ERIC Number: ED034348
Record Type: RIE
Publication Date: 1969-Aug
Reference Count: 0
Effects of Visual and Auditory Background on Reading Achievement Test Performance of Brain-Injured and Non Brain-Injured Children.
Carter, John L.
Forty-two brain injured boys and 42 non brain injured boys (aged 11-6 to 12-6) were tested to determine the effects of increasing amounts of visual and auditory distraction on reading performance. The Stanford Achievement Reading Comprehension Test was administered with three degrees of distraction. The visual distraction consisted of either very few items per page, a normal amount of items, or pages with a superimposed jigsaw puzzle design; the auditory distraction was supplied by a tape recording of school sounds. Distractions did not affect the reading performance of either group, did not affect the brain injured any more than the normal, and there was no trend for comprehension to decrease concomitantly under combined increases of visual and auditory distractions. The high dual distraction negatively affected the non brain injured group more than the brain injured group. The conclusion was that the basic assumptions of teaching materials and methodology for brain injured children should be reevaluated. (Author/JM)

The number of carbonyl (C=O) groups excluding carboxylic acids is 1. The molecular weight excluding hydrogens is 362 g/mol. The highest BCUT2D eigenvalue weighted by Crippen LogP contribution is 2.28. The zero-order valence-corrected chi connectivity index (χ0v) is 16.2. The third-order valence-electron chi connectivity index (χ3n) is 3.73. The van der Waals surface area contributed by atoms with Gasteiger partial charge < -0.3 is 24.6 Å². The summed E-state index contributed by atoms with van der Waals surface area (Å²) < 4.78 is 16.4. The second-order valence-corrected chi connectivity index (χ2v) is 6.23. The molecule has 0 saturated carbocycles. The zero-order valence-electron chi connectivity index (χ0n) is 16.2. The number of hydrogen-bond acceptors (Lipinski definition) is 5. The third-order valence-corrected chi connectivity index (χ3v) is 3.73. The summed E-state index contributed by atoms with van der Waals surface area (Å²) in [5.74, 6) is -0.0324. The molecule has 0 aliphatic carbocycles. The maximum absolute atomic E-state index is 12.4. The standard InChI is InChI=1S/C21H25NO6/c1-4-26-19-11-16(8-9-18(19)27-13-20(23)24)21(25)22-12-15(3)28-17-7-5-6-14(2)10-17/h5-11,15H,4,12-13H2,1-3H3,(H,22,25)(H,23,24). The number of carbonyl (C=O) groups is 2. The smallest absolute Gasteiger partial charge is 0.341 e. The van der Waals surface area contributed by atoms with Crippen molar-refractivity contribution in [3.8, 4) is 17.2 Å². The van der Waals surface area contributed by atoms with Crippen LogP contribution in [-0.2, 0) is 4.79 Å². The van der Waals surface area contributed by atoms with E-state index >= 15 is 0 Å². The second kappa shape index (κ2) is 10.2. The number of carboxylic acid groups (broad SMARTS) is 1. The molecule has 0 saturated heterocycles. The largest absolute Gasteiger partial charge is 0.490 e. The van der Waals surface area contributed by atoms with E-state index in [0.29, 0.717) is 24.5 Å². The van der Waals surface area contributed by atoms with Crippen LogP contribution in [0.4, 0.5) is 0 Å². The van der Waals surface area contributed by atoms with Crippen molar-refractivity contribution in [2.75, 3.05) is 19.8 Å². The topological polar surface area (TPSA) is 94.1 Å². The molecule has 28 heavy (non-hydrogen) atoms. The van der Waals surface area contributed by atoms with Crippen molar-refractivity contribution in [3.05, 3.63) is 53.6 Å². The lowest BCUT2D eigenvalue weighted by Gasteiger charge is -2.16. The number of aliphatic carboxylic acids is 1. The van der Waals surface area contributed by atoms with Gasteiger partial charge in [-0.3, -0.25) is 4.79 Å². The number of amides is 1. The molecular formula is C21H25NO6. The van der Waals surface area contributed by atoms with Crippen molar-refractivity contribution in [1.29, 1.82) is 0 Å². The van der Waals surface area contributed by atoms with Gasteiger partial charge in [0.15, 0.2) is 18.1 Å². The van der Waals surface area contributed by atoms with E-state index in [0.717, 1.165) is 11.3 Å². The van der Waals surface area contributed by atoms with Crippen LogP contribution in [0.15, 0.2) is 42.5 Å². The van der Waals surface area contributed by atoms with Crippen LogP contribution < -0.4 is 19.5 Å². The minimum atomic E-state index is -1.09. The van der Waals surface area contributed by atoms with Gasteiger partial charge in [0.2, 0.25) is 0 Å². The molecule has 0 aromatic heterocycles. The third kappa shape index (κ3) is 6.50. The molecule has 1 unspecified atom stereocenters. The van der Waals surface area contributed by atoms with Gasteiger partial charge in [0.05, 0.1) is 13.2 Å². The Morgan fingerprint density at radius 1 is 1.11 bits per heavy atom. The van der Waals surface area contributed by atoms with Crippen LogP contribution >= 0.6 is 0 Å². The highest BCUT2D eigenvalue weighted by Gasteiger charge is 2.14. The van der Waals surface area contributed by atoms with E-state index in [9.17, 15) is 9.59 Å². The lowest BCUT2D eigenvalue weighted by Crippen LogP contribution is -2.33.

Publication Type: N/A
Education Level: N/A
Sponsor: Office of Education (DHEW), Washington, DC. Bureau of Research.
Authoring Institution: Houston Univ., TX.